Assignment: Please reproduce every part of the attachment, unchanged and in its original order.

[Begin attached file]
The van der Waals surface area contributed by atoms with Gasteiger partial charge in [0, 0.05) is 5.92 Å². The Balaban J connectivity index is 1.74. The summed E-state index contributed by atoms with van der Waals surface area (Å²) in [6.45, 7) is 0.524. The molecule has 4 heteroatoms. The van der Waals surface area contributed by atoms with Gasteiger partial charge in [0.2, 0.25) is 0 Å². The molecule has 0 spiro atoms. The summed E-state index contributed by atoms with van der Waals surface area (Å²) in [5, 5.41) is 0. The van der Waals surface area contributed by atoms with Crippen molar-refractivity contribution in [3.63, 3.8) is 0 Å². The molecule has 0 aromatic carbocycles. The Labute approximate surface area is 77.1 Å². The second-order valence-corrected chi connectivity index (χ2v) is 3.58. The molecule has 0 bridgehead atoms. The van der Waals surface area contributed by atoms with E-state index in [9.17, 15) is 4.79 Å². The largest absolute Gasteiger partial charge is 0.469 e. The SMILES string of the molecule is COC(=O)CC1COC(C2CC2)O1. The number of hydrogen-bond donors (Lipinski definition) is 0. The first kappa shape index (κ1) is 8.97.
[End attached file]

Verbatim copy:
The van der Waals surface area contributed by atoms with Gasteiger partial charge in [0, 0.05) is 5.92 Å². The Balaban J connectivity index is 1.74. The summed E-state index contributed by atoms with van der Waals surface area (Å²) in [6.45, 7) is 0.524. The molecule has 4 heteroatoms. The van der Waals surface area contributed by atoms with Gasteiger partial charge in [0.2, 0.25) is 0 Å². The molecule has 0 spiro atoms. The summed E-state index contributed by atoms with van der Waals surface area (Å²) in [5, 5.41) is 0. The van der Waals surface area contributed by atoms with Crippen molar-refractivity contribution in [3.63, 3.8) is 0 Å². The molecule has 0 aromatic carbocycles. The Labute approximate surface area is 77.1 Å². The second-order valence-corrected chi connectivity index (χ2v) is 3.58. The molecule has 0 bridgehead atoms. The van der Waals surface area contributed by atoms with E-state index in [9.17, 15) is 4.79 Å². The largest absolute Gasteiger partial charge is 0.469 e. The SMILES string of the molecule is COC(=O)CC1COC(C2CC2)O1. The number of hydrogen-bond donors (Lipinski definition) is 0. The first kappa shape index (κ1) is 8.97.